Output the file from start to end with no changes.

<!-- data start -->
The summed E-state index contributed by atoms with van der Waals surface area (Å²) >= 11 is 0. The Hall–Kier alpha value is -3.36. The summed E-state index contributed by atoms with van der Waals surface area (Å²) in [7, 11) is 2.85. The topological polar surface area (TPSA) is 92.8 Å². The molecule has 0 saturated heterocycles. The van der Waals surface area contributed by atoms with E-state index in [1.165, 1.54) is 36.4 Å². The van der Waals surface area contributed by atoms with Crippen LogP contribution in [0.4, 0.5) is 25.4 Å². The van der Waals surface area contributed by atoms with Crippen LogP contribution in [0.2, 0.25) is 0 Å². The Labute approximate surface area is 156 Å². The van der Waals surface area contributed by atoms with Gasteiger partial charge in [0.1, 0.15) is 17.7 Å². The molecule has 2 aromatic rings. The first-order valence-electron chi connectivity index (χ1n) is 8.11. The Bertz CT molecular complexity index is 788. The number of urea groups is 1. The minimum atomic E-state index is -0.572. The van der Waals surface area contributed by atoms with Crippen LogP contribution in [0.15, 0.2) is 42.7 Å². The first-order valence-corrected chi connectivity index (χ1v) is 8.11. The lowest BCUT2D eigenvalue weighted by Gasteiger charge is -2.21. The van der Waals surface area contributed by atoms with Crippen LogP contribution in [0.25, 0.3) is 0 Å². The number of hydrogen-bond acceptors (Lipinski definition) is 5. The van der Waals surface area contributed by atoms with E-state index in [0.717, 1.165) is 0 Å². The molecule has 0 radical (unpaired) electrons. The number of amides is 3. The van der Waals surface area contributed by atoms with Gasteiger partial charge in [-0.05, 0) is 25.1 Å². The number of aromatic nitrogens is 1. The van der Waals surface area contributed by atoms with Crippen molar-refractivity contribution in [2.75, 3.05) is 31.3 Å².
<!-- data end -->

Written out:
The summed E-state index contributed by atoms with van der Waals surface area (Å²) >= 11 is 0. The Hall–Kier alpha value is -3.36. The summed E-state index contributed by atoms with van der Waals surface area (Å²) in [7, 11) is 2.85. The topological polar surface area (TPSA) is 92.8 Å². The molecule has 0 saturated heterocycles. The van der Waals surface area contributed by atoms with E-state index in [1.165, 1.54) is 36.4 Å². The van der Waals surface area contributed by atoms with Crippen LogP contribution in [0.4, 0.5) is 25.4 Å². The van der Waals surface area contributed by atoms with Crippen LogP contribution in [0.2, 0.25) is 0 Å². The Labute approximate surface area is 156 Å². The van der Waals surface area contributed by atoms with Gasteiger partial charge in [0.1, 0.15) is 17.7 Å². The molecule has 2 aromatic rings. The first-order valence-electron chi connectivity index (χ1n) is 8.11. The Bertz CT molecular complexity index is 788. The number of urea groups is 1. The minimum atomic E-state index is -0.572. The van der Waals surface area contributed by atoms with Crippen LogP contribution in [0.15, 0.2) is 42.7 Å². The first-order valence-corrected chi connectivity index (χ1v) is 8.11. The lowest BCUT2D eigenvalue weighted by Gasteiger charge is -2.21. The van der Waals surface area contributed by atoms with Crippen LogP contribution in [0.25, 0.3) is 0 Å². The number of hydrogen-bond acceptors (Lipinski definition) is 5. The van der Waals surface area contributed by atoms with E-state index in [0.717, 1.165) is 0 Å². The molecule has 0 radical (unpaired) electrons. The number of amides is 3. The van der Waals surface area contributed by atoms with Gasteiger partial charge in [-0.05, 0) is 25.1 Å². The number of aromatic nitrogens is 1. The van der Waals surface area contributed by atoms with Crippen molar-refractivity contribution in [2.75, 3.05) is 31.3 Å².